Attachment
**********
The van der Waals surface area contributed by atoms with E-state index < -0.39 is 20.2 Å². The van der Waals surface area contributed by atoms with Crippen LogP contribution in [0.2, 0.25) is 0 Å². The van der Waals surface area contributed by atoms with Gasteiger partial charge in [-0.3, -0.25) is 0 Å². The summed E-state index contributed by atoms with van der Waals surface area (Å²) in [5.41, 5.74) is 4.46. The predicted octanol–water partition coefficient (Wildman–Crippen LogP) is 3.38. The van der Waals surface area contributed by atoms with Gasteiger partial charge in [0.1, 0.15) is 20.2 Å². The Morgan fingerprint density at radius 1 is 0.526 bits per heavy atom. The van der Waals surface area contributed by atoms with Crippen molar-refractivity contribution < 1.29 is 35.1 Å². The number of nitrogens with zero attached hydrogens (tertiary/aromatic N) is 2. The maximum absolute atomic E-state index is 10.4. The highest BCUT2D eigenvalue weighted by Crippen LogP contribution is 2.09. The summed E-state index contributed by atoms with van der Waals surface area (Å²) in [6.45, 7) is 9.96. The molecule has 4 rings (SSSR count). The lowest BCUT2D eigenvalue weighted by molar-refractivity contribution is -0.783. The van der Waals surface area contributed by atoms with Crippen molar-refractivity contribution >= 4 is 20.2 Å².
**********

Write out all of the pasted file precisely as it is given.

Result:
The van der Waals surface area contributed by atoms with E-state index < -0.39 is 20.2 Å². The van der Waals surface area contributed by atoms with Crippen LogP contribution in [0.2, 0.25) is 0 Å². The van der Waals surface area contributed by atoms with Gasteiger partial charge in [-0.3, -0.25) is 0 Å². The summed E-state index contributed by atoms with van der Waals surface area (Å²) in [5.41, 5.74) is 4.46. The predicted octanol–water partition coefficient (Wildman–Crippen LogP) is 3.38. The van der Waals surface area contributed by atoms with Gasteiger partial charge in [0.1, 0.15) is 20.2 Å². The Morgan fingerprint density at radius 1 is 0.526 bits per heavy atom. The van der Waals surface area contributed by atoms with Crippen molar-refractivity contribution < 1.29 is 35.1 Å². The number of nitrogens with zero attached hydrogens (tertiary/aromatic N) is 2. The maximum absolute atomic E-state index is 10.4. The highest BCUT2D eigenvalue weighted by Crippen LogP contribution is 2.09. The summed E-state index contributed by atoms with van der Waals surface area (Å²) in [6.45, 7) is 9.96. The molecule has 4 rings (SSSR count). The lowest BCUT2D eigenvalue weighted by molar-refractivity contribution is -0.783. The van der Waals surface area contributed by atoms with Crippen molar-refractivity contribution >= 4 is 20.2 Å².